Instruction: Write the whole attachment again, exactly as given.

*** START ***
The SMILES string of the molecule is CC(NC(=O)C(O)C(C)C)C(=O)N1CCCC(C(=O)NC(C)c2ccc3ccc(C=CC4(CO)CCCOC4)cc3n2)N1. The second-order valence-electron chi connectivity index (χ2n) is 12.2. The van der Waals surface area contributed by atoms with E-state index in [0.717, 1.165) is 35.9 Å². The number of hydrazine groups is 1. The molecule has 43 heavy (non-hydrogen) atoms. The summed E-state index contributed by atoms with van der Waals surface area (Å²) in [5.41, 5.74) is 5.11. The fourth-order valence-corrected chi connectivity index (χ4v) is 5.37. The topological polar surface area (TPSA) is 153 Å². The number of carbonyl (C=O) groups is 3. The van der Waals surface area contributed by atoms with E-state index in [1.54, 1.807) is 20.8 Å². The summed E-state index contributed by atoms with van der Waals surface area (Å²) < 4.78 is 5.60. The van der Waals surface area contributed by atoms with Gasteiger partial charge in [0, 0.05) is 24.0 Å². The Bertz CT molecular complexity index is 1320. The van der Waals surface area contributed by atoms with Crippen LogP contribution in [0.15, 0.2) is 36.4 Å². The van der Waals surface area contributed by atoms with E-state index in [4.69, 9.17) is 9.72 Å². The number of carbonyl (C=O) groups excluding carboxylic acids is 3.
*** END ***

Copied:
The SMILES string of the molecule is CC(NC(=O)C(O)C(C)C)C(=O)N1CCCC(C(=O)NC(C)c2ccc3ccc(C=CC4(CO)CCCOC4)cc3n2)N1. The second-order valence-electron chi connectivity index (χ2n) is 12.2. The van der Waals surface area contributed by atoms with E-state index in [0.717, 1.165) is 35.9 Å². The number of hydrazine groups is 1. The molecule has 43 heavy (non-hydrogen) atoms. The summed E-state index contributed by atoms with van der Waals surface area (Å²) in [5.41, 5.74) is 5.11. The fourth-order valence-corrected chi connectivity index (χ4v) is 5.37. The topological polar surface area (TPSA) is 153 Å². The number of carbonyl (C=O) groups is 3. The van der Waals surface area contributed by atoms with E-state index in [1.54, 1.807) is 20.8 Å². The summed E-state index contributed by atoms with van der Waals surface area (Å²) < 4.78 is 5.60. The van der Waals surface area contributed by atoms with Gasteiger partial charge in [0, 0.05) is 24.0 Å². The Bertz CT molecular complexity index is 1320. The van der Waals surface area contributed by atoms with Crippen LogP contribution in [0.15, 0.2) is 36.4 Å². The van der Waals surface area contributed by atoms with E-state index in [4.69, 9.17) is 9.72 Å². The number of carbonyl (C=O) groups excluding carboxylic acids is 3.